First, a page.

In brief: Probably the only interesting thing you will learn in this post is that the U.S. has an injury compensation program covering COVID-19 vaccines. If you’ve suffered significant harm as a result of a COVID-19 vaccine, you can file a claim and ask for monetary compensation.
The issue? Is there an issue?
I got an email from a reader the other day, asking me to look into the safety and efficacy of COVID-19 boosters for young men. I was floored by the request, because I didn’t think there was anything to discuss.
Among the known risks of the COVID-19 vaccine, including booster doses, is myocarditis or pericarditis, inflammation of the heart muscle or the sac around the heart. That’s not that most common serious condition that can result from vaccination. (I believe that anaphylactic shock is #`1.) But that’s a risk that is much higher in young men, as is the risk of myocarditis in general.
This, apparently, has spawned yet another social media industry to feed disinformation to those who don’t want to get vaccinated.
Near as I can tell, every credible source still says that risks associated with vaccination or booster shots are vastly lower than the risks associated with not getting vaccinated or boostered. Even now, with Omicron having a lower average severity but vastly higher incidence than prior variants. Even for young men.
But the assertion in this latest round is that all the mainstream experts are wrong, that boosters don’t actually do anything, and that the myocarditis risk in young men is so high that you actually increase risk of harm by requiring boosters for young men. I a nutshell, it’s the same debunked claim that pro-vaccine zeal is killing people. Only this time, it’s killing young men.
Near as I can tell, everything about that assertion is hooey, except for the fact that there is an excess myocarditis risk from COVID-19 vaccination for young men. I’ll get around to putting down the numbers to back that up in Part 2 of this post.
To be honest, it’s almost … well, boring … to have to grind through yet another one of these false claims. The same techniques come up again and again. Ignore what scientists say about their own data. Ignore multiple warnings that you can’t infer cause and effect from certain observational data sets. And when the numbers, by chance, fall your way, hop on that, ignore all the warnings, and make a big deal of it. And when they don’t, say nothing. And the credulous will believe that you’ve discovered some deep, dark secret that’s being purposefully ignored by mainstream experts.
Before I do the numbers, I want to put a little context around this issue. Plus, this post has gotten ridiculously long. So I’m going to do this in two part.
The current part is the context. Why does this issue matter, what do we already do to track and compensate individuals with adverse events from COVID-19 vaccination?
The next part will be the exact numbers, as close as I can get them, on the risks of getting a booster shot , and not getting a booster shot, for young men most at risk for myocarditis and pericarditis.
College and University COVID-19 booster mandates.
I’m not keen on appeal-to-authority arguments. E.g., I have a Ph.D., but I don’t bring it up on this website. Arguments should rise or fall based on their merits, not on the credentials of the person offering them.
On the other hand, I’m very much in favor of paying attention to the smartest person in the room, on any given issue. So let me just briefly summarize where U.S. colleges and universities stand on the issue of COVID booster mandates. A large fraction of their student population consists of the young men who are at elevated risk of myocarditis from a COVID-19 booster. So if this is an issue, I’d expect them to have considered it.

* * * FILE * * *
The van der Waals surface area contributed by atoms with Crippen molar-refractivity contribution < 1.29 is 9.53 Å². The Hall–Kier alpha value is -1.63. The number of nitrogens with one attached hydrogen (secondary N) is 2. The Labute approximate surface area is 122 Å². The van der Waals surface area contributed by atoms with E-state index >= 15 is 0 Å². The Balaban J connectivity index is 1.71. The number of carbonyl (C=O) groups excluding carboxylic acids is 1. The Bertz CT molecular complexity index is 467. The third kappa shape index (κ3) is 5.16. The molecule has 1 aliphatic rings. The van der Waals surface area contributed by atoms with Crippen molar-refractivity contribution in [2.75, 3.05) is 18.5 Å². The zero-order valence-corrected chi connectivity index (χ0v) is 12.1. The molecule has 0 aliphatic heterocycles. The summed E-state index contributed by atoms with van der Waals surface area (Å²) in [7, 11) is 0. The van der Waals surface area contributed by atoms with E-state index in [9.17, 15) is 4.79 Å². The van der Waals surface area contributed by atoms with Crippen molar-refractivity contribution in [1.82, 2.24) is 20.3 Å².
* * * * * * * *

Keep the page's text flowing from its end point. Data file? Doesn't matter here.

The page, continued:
In the United States, near as I can tell, virtually all colleges and universities (other than those legally barred form doing so) have required students to get COVID booster shots in order to return to campus for winter 2022 classes. Those mandates are almost certainly why this issue is now circulating on social media.
Let me just list a few, so you know I’m not kidding. In each case, I link to their instructions for their mandatory COVID-19 booster policy.
Here in Virginia, just to pick a few at random:
All of those colleges and universities above mandate a COVID-19 booster for their students.
I want to point out a few things.
First, nobody is making them do this. These colleges and universities are themselves making the call that boosters are mandatory. CDC Guidance for Institutions of Higher Learning (accessed 1/23/2022) merely recommends that colleges promote vaccination, and that they make it easy for students to get vaccinated. CDC’s guidance never even mentions boosters, nor does it discuss the merits of having a vaccine mandate.
In Virginia, the official guidance from the state government is to do what CDC says. And far from promoting vaccine via mandate, Virginia state universities can no longer require that employees get vaccinated, thanks to our new Governor. Under Executive Directive 2, it’s no longer legal even to ask a state employee if they’ve gotten vaccinated or not.
Second, that brief list represents one whole hell of a lot of intellectual firepower. That’s the ten top-rated universities in the U.S., in 2022 U.S. News and World report list of the best universities in the U.S.
And, I repeat, all of them mandate a COVID booster. Those decisions were made by smart people, running educational institutions with multi-billion-dollar annual budgets, most of whom have access to staff with a deep, deep understanding of the issues involved. And all of them, independently, decided that a mandatory booster policy was a good idea.